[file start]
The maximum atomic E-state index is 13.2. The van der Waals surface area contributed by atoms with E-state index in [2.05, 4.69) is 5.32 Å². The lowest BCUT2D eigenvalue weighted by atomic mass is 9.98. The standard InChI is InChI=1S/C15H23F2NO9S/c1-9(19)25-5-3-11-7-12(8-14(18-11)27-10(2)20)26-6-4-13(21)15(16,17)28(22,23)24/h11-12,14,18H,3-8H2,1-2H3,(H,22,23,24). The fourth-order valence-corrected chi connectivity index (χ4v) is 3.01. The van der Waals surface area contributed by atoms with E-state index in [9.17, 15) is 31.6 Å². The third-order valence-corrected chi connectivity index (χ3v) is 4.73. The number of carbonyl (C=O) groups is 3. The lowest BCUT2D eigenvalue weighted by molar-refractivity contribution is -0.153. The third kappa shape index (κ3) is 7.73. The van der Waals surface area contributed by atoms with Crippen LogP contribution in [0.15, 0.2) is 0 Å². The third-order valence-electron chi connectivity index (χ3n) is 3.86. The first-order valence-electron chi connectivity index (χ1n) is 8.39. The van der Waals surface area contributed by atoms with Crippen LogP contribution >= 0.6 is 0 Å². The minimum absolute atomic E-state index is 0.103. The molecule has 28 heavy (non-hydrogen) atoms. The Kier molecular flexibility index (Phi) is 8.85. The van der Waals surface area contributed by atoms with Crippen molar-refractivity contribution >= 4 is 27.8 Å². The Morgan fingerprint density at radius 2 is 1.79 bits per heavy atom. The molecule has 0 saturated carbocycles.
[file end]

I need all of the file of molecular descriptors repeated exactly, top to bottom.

The maximum atomic E-state index is 13.2. The van der Waals surface area contributed by atoms with E-state index in [2.05, 4.69) is 5.32 Å². The lowest BCUT2D eigenvalue weighted by atomic mass is 9.98. The standard InChI is InChI=1S/C15H23F2NO9S/c1-9(19)25-5-3-11-7-12(8-14(18-11)27-10(2)20)26-6-4-13(21)15(16,17)28(22,23)24/h11-12,14,18H,3-8H2,1-2H3,(H,22,23,24). The fourth-order valence-corrected chi connectivity index (χ4v) is 3.01. The van der Waals surface area contributed by atoms with E-state index in [9.17, 15) is 31.6 Å². The third-order valence-corrected chi connectivity index (χ3v) is 4.73. The number of carbonyl (C=O) groups is 3. The lowest BCUT2D eigenvalue weighted by molar-refractivity contribution is -0.153. The third kappa shape index (κ3) is 7.73. The van der Waals surface area contributed by atoms with Crippen LogP contribution in [0.15, 0.2) is 0 Å². The third-order valence-electron chi connectivity index (χ3n) is 3.86. The first-order valence-electron chi connectivity index (χ1n) is 8.39. The van der Waals surface area contributed by atoms with Crippen LogP contribution >= 0.6 is 0 Å². The minimum absolute atomic E-state index is 0.103. The molecule has 28 heavy (non-hydrogen) atoms. The Kier molecular flexibility index (Phi) is 8.85. The van der Waals surface area contributed by atoms with Crippen molar-refractivity contribution >= 4 is 27.8 Å². The Morgan fingerprint density at radius 2 is 1.79 bits per heavy atom. The molecule has 0 saturated carbocycles.